The relationship between language and cognition
Perhaps because we think in words most of the time, language and thought seem quite inseparable (Vygotsky, 1986). Can we think without words? Does the language we speak shape the way we think? Or is it the other way around: do our perception and cognition shape our language?
Can we think without language?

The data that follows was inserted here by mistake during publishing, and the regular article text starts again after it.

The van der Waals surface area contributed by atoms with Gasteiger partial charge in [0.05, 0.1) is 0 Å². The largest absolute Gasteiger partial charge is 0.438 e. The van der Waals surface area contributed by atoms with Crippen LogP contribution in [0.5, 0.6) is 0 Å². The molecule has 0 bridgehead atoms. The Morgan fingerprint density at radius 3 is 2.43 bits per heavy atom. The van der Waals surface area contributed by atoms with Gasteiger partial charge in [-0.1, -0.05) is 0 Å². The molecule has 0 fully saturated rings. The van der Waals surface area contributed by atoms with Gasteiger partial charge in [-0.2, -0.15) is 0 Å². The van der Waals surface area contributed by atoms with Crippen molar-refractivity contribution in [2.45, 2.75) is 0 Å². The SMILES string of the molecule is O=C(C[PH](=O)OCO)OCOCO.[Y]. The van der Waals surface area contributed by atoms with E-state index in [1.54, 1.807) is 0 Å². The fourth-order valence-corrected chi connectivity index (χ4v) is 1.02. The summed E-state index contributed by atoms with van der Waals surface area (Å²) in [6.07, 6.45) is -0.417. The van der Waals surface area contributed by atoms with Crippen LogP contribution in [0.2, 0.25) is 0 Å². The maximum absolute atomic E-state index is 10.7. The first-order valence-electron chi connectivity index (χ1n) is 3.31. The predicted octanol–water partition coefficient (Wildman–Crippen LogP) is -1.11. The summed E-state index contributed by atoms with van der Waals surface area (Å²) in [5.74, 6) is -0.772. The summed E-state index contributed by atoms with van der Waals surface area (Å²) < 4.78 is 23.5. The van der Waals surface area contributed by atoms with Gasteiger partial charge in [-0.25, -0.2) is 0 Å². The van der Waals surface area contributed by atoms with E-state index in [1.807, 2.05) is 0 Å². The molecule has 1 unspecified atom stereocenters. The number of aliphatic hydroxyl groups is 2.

Infants and older children seem able to think about important aspects of the physical world without language. By age 3 or 4 months, preverbal infants act as if they think that each solid object occupies its own space and so one object cannot go through another one (Baillargeon, 1993). Five-month-olds can count without words. If they see a hand carrying two objects to the back of a screen and reappearing empty-handed, they seem to expect two more objects behind the screen than before this addition event (Wynn, 1992). When they watch “magic shows” – created for these experiments – that violate basic principles of physics or numbers, preverbal babies would seem surprised and stare at such physically implausible scenes longer than they would at physically plausible ones. Some older children do not have any language because they are profoundly deaf and have not yet been exposed to any sign language. Nonetheless, they invent their own home signs and gestures to express their thoughts and needs (e.g. describing someone shoveling snow; asking someone to help them open a jar; see Goldin-Meadow & Mylander, 1990).